Review by Publisher's Weekly Review
Free love, paranormal phenomena, God, the Holocaust and avant-garde art are among the preoccupations of refugees from Hitler's Europe who cluster in Manhattan in 1953. Singer's extraordinary posthumous novel concerns a romantic triangle (or perhaps more aptly, pentagram) one apex of which is Miriam Zalkin, a 27-year-old Polish emigre and death-camp survivor. Miriam worships 67-year-old Max Aberdam, a brash, womanizing (though married) stock-market speculator; she wants to divorce her unbalanced, gun-toting poet husband; and she has an affair with Aaron Greidinger, 47, Yiddish newspaper columnist and novelist (a character very much like Singer himself). As if this weren't complicated enough, Tzlova, Max's housemaid and ex-mistress, has an affair with Aaron; and Max's wife, a medium, receives messages from Karl Marx and Jesus. When Aaron stumbles on secrets from Miriam's past--she was a teen prostitute with Nazi clients and a camp kapo who beat Jewish prisoners--he faces a moral dilemma that is only resolved after Max, Miriam and Aaron meet in Israel. The novel's title (Yiddish for crazy) evokes Singer's pessimistic vision of the world as an insane asylum, but also conveys something of the manic energy he brings to a deceptively comic tale that distills his marvelous storytelling gifts. (Apr.) (c) Copyright PWxyz, LLC. All rights reserved
(c) Copyright PWxyz, LLC. All rights reserved
Review by Kirkus Book Review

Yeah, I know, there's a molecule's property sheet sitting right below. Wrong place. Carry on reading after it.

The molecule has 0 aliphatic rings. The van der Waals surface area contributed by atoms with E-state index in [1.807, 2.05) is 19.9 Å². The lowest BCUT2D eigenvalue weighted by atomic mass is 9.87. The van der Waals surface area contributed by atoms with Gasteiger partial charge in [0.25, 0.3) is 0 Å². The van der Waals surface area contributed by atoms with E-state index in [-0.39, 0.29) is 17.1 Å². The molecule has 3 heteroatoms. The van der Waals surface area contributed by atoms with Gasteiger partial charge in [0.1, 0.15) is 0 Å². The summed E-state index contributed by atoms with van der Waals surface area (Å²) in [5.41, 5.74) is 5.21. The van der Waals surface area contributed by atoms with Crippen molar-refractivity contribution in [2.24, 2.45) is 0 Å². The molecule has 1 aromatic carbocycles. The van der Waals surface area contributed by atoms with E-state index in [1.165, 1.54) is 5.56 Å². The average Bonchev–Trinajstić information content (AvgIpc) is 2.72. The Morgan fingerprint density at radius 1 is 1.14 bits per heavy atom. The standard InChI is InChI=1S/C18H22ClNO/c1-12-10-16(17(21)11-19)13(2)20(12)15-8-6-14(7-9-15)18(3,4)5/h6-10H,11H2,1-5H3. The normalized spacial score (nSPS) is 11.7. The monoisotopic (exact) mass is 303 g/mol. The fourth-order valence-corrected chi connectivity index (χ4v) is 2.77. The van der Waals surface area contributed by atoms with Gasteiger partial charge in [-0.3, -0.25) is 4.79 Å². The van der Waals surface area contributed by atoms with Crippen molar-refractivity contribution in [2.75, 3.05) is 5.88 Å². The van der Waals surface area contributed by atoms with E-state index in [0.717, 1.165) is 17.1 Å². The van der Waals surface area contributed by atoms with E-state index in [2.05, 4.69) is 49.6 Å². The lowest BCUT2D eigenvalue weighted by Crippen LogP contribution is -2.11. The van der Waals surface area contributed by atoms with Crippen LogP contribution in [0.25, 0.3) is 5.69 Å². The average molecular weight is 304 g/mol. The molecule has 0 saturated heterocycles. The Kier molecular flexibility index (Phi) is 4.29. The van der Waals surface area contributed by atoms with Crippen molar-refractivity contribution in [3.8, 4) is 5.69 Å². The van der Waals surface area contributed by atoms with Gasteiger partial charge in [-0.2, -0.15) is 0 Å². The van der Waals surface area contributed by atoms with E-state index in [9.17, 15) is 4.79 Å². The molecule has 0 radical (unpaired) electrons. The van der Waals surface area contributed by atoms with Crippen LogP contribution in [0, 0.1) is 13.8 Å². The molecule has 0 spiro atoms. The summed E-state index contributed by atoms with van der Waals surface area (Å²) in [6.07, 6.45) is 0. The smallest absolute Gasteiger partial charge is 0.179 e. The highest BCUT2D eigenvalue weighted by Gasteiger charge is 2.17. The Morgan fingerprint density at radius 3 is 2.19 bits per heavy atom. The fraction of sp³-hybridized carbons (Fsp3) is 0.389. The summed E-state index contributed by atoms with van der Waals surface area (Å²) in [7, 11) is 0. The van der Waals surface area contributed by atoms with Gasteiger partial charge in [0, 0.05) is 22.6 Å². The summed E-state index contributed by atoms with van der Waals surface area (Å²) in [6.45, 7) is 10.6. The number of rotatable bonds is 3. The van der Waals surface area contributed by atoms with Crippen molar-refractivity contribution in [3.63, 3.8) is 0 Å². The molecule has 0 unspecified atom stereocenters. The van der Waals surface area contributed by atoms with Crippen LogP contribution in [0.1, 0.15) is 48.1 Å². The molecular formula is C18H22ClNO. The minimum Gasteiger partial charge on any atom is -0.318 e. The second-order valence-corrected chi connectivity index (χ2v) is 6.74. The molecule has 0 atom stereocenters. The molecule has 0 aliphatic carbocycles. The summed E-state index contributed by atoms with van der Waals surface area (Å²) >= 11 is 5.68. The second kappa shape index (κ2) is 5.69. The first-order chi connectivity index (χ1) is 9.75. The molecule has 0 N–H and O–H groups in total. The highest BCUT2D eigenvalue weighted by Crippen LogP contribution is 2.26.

The late Nobelist's third posthumously published novel (after Scum and The Certificate) was serialized (1981-83) in Yiddish in the Forward newspaper and was titled Lost Souls. But ``meshuga'' (crazy) is the world where lies were bits of truth, where ``no sooner did one free oneself of a neurosis, then another rushed in to take its place,'' and where God--the novelist?--maybe has a meaning in the works. Singer's following will feel at home: those uptown Broadway cafeterias of the 50's, a sub-shtetl of recent immigrants, nursing coffee and gossip, Manhattan in freezing cold or blazing heat, milling pigeons, the eerie vacancy of skyscrapers. And throughout there is the crazy choreography of uprooted random survivors of the Holocaust, drifting, as here, into odd combinations; and always wry cosmic questions nag: ``What does God want? There has to be something He wants.'' Narrator Aaron Greidinger, writer and radio ``advisor'' to a Yiddish-speaking following, is stunned to see in large person Max, once patron of the arts in Warsaw, in roaring top form as ``the well-known glutton, guzzler, womanizer.'' Max sweeps Aaron off to meet his 27-year-old lover, Miriam, another camp survivor. The trio achieves a psychic/sexual entity: Max, the elderly ``husband, father, lover,'' considers lovers Aaron and Miriam his children. Aaron, bemused, somewhat horrified, sees ``entanglements without exit'': Stanley, Miriam's flabby husband, barges in, points a gun (there is a question about God); lovers old and new send signals; Miriam's wartime sex is more serious--and there's worse to come. At the last, after a trip to Israel, and a terrible discovery, Aaron weighs love and obligation in the shadow of a world's ``slaughterhouse.'' Solid representative Singer with speculations light and dark, comic and searing. Manna for his following, who know that wherever Singer touched pen to paper there sprang up a village--of ghosts, of survivors, of all of us.
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